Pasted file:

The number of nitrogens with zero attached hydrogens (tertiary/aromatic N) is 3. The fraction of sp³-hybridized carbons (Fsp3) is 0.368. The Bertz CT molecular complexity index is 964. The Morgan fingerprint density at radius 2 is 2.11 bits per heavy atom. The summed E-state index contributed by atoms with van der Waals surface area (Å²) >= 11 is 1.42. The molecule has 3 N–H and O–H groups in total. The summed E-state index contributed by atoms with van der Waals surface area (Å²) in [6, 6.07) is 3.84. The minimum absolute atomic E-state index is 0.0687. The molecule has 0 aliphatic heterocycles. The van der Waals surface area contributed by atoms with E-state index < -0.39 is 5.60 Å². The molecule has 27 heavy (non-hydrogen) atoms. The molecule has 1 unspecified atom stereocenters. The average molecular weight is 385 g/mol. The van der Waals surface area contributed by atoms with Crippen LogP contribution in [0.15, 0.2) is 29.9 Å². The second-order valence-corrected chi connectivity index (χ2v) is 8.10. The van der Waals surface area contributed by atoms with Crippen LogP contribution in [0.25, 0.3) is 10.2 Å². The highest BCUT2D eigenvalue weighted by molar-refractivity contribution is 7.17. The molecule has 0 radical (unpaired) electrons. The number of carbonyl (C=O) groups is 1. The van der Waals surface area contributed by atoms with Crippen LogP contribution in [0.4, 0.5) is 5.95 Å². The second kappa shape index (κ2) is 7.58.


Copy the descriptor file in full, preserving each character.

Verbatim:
The number of nitrogens with zero attached hydrogens (tertiary/aromatic N) is 3. The fraction of sp³-hybridized carbons (Fsp3) is 0.368. The Bertz CT molecular complexity index is 964. The Morgan fingerprint density at radius 2 is 2.11 bits per heavy atom. The summed E-state index contributed by atoms with van der Waals surface area (Å²) >= 11 is 1.42. The molecule has 3 N–H and O–H groups in total. The summed E-state index contributed by atoms with van der Waals surface area (Å²) in [6, 6.07) is 3.84. The minimum absolute atomic E-state index is 0.0687. The molecule has 0 aliphatic heterocycles. The van der Waals surface area contributed by atoms with E-state index < -0.39 is 5.60 Å². The molecule has 27 heavy (non-hydrogen) atoms. The molecule has 1 unspecified atom stereocenters. The average molecular weight is 385 g/mol. The van der Waals surface area contributed by atoms with Crippen LogP contribution in [0.15, 0.2) is 29.9 Å². The second-order valence-corrected chi connectivity index (χ2v) is 8.10. The van der Waals surface area contributed by atoms with Crippen LogP contribution in [0.25, 0.3) is 10.2 Å². The highest BCUT2D eigenvalue weighted by molar-refractivity contribution is 7.17. The molecule has 0 radical (unpaired) electrons. The number of carbonyl (C=O) groups is 1. The van der Waals surface area contributed by atoms with Crippen LogP contribution in [0.4, 0.5) is 5.95 Å². The second kappa shape index (κ2) is 7.58.